Scholars of eighteenth-century literature have long seen the development of the Gothic as a break from neoclassical aesthetics, but this article posits a more complex engagement with classical imitation at the origins of the genre. In Horace Walpole’s formative Gothic novel The Castle of Otranto, his Gothic drama The Mysterious Mother, and in the curiosities in his villa, classical elements are detached from their contexts and placed in startling and strange juxtapositions. His tendency towards the fragmentation of ancient culture, frequently expressed through the imagery of dismemberment, suggests an aesthetic not of imitation, but of collection. Moreover, rather than abandoning or ignoring the classical, Walpole reconfigures literary history to demonstrate elements of monstrosity and hybridity already present in Greek and Roman texts.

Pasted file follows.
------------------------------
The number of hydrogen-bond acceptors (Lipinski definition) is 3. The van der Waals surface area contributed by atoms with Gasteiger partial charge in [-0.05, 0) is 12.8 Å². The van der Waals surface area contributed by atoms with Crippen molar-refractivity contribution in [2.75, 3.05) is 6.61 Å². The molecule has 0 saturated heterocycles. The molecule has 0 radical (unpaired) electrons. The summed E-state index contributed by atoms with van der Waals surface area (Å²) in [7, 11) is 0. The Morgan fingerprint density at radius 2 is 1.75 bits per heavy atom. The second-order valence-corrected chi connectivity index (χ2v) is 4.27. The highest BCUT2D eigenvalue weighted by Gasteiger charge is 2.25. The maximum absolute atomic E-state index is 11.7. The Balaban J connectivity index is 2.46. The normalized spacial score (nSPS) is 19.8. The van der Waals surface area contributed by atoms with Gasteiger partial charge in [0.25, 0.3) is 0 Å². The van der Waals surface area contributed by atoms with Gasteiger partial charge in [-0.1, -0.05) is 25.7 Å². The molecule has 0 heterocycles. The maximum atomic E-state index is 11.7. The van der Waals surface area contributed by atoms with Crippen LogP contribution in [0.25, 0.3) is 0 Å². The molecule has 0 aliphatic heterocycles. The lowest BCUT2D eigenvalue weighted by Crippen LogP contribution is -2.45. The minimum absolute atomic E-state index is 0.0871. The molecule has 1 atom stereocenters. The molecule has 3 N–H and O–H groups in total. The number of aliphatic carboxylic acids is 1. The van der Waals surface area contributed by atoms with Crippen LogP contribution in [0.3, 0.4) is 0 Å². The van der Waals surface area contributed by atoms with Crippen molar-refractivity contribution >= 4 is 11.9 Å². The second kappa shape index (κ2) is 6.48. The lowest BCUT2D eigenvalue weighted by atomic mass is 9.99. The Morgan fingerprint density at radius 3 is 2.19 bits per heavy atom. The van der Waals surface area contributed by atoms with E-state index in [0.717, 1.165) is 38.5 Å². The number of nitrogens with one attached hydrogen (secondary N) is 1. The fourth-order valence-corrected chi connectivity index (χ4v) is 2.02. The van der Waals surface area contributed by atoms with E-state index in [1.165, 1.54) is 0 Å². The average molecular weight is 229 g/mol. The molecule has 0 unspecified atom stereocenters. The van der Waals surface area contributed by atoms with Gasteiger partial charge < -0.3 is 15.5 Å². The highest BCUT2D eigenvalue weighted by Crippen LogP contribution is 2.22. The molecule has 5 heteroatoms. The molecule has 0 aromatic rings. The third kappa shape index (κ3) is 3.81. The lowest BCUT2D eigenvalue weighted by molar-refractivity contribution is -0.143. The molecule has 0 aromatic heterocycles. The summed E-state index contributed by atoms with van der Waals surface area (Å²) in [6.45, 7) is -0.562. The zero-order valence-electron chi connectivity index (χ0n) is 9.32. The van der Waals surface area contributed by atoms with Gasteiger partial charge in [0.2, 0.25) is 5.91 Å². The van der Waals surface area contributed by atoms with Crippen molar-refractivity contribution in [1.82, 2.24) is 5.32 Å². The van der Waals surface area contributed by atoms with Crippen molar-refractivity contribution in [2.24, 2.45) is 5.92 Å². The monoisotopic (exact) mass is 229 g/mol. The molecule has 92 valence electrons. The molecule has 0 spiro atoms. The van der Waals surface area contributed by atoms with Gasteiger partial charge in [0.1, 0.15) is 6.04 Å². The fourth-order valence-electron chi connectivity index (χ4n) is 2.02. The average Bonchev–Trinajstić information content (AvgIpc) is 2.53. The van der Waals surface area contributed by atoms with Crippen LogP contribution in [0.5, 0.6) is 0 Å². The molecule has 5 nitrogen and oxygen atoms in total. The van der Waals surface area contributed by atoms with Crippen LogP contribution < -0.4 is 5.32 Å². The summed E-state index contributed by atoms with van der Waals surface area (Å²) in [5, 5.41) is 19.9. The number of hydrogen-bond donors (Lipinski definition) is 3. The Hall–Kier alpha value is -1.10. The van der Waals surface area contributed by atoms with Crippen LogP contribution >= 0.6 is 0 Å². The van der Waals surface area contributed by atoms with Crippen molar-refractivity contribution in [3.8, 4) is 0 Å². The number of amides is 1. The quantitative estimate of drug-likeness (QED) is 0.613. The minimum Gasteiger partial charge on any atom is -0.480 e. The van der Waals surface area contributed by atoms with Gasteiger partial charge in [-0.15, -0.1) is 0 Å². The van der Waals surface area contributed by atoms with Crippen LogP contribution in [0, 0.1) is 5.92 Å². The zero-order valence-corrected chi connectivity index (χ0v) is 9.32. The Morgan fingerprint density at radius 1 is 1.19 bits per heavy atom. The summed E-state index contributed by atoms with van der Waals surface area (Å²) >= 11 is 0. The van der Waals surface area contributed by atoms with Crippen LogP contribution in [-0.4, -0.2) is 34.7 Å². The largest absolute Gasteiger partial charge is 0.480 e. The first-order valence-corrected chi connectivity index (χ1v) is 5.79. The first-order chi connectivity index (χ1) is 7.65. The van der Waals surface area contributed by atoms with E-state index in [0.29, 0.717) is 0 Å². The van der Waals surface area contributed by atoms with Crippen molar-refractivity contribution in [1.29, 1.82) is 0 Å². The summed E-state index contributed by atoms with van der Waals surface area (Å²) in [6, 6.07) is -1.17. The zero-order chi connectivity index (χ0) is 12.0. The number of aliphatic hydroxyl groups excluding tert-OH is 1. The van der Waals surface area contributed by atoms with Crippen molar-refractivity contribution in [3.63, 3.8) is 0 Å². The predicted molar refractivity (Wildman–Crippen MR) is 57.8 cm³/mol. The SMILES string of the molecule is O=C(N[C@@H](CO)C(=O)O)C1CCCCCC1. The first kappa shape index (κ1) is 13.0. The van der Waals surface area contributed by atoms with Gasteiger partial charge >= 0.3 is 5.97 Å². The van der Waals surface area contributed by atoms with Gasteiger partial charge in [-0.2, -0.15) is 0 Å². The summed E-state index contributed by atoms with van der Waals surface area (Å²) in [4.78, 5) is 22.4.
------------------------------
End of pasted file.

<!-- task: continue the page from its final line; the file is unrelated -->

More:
Gothic Studies